Excess is potentially hindering owners’ ability to secure better freight rates
A surplus of supertankers competing for two million-barrel cargoes of Middle East crude oil expanded as this month’s bookings were concluded, potentially hindering owners’ ability to secure better freight rates.
There are 9.5 percent more very large crude carriers, or VLCCs, for hire over the next 30 days than there are cargoes, according to the median estimate of six shipbrokers and two owners surveyed by Bloomberg News on Tuesday. A week ago, the excess stood at seven percent.
November’s loading program is “more or less completed” with booking levels about the same as the “historical average,” DnB NOR Markets analysts Henrik With and Glenn Lodden said in an emailed report today.
There is an “overhang” of ships for hire for the first 10 days of December, they said.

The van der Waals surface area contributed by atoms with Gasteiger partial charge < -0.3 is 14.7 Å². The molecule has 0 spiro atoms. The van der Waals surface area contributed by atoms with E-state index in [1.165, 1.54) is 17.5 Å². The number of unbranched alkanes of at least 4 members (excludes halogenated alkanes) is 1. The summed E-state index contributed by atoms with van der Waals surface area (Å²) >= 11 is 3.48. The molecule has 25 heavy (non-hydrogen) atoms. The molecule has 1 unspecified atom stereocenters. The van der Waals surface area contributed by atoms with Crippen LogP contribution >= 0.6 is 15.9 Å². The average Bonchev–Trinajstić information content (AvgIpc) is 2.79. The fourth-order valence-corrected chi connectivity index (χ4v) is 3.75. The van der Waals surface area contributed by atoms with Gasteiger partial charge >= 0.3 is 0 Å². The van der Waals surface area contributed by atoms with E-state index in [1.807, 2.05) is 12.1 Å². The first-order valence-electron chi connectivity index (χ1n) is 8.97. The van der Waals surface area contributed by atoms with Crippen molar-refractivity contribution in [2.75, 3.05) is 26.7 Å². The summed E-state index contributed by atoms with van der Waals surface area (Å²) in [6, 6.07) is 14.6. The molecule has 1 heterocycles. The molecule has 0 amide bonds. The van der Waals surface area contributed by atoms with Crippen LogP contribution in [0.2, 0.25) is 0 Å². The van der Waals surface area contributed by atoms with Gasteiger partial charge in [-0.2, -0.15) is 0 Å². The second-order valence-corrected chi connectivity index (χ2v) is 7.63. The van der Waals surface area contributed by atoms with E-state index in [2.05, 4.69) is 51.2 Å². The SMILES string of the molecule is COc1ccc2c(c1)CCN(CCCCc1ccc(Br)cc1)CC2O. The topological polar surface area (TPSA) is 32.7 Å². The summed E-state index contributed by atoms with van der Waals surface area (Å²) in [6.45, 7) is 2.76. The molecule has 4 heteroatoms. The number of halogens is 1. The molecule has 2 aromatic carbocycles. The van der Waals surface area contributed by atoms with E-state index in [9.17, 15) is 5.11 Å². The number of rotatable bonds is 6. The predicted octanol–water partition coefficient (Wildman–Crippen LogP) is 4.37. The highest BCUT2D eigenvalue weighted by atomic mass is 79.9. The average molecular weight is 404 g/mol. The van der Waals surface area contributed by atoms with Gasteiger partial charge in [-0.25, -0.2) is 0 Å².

The surplus has averaged 16 percent so far this quarter, down from 20 percent during a third quarter in which returns from the industry’s benchmark Saudi Arabia-to-Japan route stayed unprofitable. This quarter, rental income returned to profit.
The highest daily rental income from the Saudi Arabia-to-Japan route in the third quarter was $29,274 a day on July 1, according to the London-based Baltic Exchange.
Frontline Ltd, the biggest operator, said in August 27 it required $30,900 a day to break even on the vessels.
Returns advanced to $42,517 a day on November 2 and were assessed at $19,786 a day yesterday, according to the Baltic Exchange. Frontline states its breakeven figure each quarter and is next due to report earnings on November 24.For all the latest transport news from the UAE and Gulf countries, follow us on Twitter and Linkedin, like us on Facebook and subscribe to our YouTube page, which is updated daily.